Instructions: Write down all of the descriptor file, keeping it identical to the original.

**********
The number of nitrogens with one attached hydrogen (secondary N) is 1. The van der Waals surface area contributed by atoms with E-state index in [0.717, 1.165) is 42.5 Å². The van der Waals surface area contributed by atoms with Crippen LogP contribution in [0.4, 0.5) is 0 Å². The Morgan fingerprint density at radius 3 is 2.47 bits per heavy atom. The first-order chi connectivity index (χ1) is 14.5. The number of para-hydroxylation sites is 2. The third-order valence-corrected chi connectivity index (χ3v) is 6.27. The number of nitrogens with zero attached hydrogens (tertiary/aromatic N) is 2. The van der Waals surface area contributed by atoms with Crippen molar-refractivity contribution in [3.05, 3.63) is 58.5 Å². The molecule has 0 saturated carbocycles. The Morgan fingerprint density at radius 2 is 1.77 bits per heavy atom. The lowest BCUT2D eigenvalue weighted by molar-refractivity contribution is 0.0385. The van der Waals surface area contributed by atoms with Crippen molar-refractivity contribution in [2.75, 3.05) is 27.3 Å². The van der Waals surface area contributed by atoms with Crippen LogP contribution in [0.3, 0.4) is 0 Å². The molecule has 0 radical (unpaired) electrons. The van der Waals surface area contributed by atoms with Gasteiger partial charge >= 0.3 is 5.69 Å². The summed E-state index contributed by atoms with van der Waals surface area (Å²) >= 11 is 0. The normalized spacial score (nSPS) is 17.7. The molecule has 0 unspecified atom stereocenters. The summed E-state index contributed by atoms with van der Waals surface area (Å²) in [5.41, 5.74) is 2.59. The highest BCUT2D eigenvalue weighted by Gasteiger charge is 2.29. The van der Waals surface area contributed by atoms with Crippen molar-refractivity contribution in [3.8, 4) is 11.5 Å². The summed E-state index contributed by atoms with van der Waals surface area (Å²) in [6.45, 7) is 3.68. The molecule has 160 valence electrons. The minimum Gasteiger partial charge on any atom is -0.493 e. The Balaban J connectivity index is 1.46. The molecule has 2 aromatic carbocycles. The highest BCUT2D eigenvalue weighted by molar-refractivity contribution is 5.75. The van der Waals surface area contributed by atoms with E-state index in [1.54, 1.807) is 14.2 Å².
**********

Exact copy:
The number of nitrogens with one attached hydrogen (secondary N) is 1. The van der Waals surface area contributed by atoms with E-state index in [0.717, 1.165) is 42.5 Å². The van der Waals surface area contributed by atoms with Crippen LogP contribution in [0.4, 0.5) is 0 Å². The Morgan fingerprint density at radius 3 is 2.47 bits per heavy atom. The first-order chi connectivity index (χ1) is 14.5. The number of para-hydroxylation sites is 2. The third-order valence-corrected chi connectivity index (χ3v) is 6.27. The number of nitrogens with zero attached hydrogens (tertiary/aromatic N) is 2. The van der Waals surface area contributed by atoms with Crippen molar-refractivity contribution in [3.05, 3.63) is 58.5 Å². The molecule has 0 saturated carbocycles. The Morgan fingerprint density at radius 2 is 1.77 bits per heavy atom. The lowest BCUT2D eigenvalue weighted by molar-refractivity contribution is 0.0385. The van der Waals surface area contributed by atoms with Crippen molar-refractivity contribution in [2.75, 3.05) is 27.3 Å². The van der Waals surface area contributed by atoms with Crippen LogP contribution in [0.3, 0.4) is 0 Å². The molecule has 0 radical (unpaired) electrons. The van der Waals surface area contributed by atoms with Gasteiger partial charge >= 0.3 is 5.69 Å². The summed E-state index contributed by atoms with van der Waals surface area (Å²) >= 11 is 0. The normalized spacial score (nSPS) is 17.7. The molecule has 0 unspecified atom stereocenters. The summed E-state index contributed by atoms with van der Waals surface area (Å²) in [5.41, 5.74) is 2.59. The highest BCUT2D eigenvalue weighted by Gasteiger charge is 2.29. The van der Waals surface area contributed by atoms with Crippen molar-refractivity contribution in [3.8, 4) is 11.5 Å². The summed E-state index contributed by atoms with van der Waals surface area (Å²) in [6.45, 7) is 3.68. The molecule has 160 valence electrons. The minimum Gasteiger partial charge on any atom is -0.493 e. The Balaban J connectivity index is 1.46. The molecule has 2 aromatic carbocycles. The highest BCUT2D eigenvalue weighted by molar-refractivity contribution is 5.75. The van der Waals surface area contributed by atoms with E-state index in [1.54, 1.807) is 14.2 Å².